THE FTSE blue chip index rose yesterday, as traders bought up beaten-down financial heavyweights in a cautious session ahead of a policy meeting of the US Federal Reserve.
The FTSE 100 closed 43.72 points higher, or 0.7 per cent, at 6,374.21, with financials, which include banks, asset managers and insurers, contributing 24 points to the advance.
HSBC and Standard Chartered rose 2.2 per cent and 1.8 per cent respectively, after having fallen more than 11 per cent in the last month, benefiting from positive comment by Citigroup.
HSBC alone accounted for 10.7 points of gains, as the FTSE 100’s second biggest company was raised to “buy” from “neutral” by Citigroup, while the note reiterated a “buy” rating on Standard Chartered.
Lloyds and Royal Bank of Scotland also saw strong gains, receiving positive comment from Aviva ahead of a speech by chancellor George Osborne today expected to outline their return to full private ownership.
“HSBC got an upgrade, and they’ve been very oversold recently, so that’s helping them up,” Zeg Choudhry, head of equities trading at Northland Capital Partners, said. He said there was a lot of supportive news at the moment for UK banks, pointing to Lloyds’ returning to profitability, private ownership and dividend payments too.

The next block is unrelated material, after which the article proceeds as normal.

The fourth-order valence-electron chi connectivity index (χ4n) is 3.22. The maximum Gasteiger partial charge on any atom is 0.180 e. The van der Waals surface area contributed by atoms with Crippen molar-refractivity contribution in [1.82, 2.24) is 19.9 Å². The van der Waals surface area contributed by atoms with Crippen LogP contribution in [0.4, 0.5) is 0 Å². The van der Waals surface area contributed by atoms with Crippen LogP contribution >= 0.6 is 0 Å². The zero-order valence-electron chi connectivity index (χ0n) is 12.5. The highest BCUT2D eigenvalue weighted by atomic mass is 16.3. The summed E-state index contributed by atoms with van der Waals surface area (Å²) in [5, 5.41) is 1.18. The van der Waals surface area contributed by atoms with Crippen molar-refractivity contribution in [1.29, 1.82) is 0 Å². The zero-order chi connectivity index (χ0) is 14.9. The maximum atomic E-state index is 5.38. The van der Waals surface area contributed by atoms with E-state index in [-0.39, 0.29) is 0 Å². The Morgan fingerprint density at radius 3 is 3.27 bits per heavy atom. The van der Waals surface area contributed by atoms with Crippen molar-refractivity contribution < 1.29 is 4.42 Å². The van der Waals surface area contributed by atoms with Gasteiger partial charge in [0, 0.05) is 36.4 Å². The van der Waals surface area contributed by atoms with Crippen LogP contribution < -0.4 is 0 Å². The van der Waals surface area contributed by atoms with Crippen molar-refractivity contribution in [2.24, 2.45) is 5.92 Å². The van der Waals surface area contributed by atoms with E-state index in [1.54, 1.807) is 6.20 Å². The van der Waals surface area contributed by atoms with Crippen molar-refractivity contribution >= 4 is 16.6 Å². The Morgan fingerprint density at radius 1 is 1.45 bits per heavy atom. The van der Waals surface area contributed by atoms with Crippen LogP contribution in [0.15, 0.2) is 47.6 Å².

Non-bank financials were also buoyant, with insurer RSA gaining 2.2 per cent after being raised to “outperform” from “neutral” by Credit Suisse.
Whitbread was the top individual gainer, up 3.6 per cent after the owner of the Costa Coffee chain and Premier Inn hotels posted an acceleration in sales growth in the first quarter.
Volumes on the FTSE 100 were light, with traders unwilling to commit to firm positions ahead of the results of the Fed meeting today.
Monetary stimulus has helped propel equity markets towards multi-year peaks this year, but the FTSE 100 has fallen 7.5 per cent from 13 year highs after Fed officials openly pondered exit strategies from their monetary stimulus programme. Yesterday saw volume of just 78 per cent of the 90 day average.
“The market is expecting the Fed to be quite supportive, and say that they're going to be there for at least the near future.” Joe Rundle, head of trading at ETX Capital, said.“I think it is going to be pretty volatile however, hanging on the words of Fed officials. The market wants to go higher but investors are still nervous.”
Despite uncertainty over the Fed’s next move, Britain’s top share index looks set to rise six per cent from now until the end of 2013 as confidence in the global economy improves, according to a Reuters poll, hitting 7,000 by this time next year.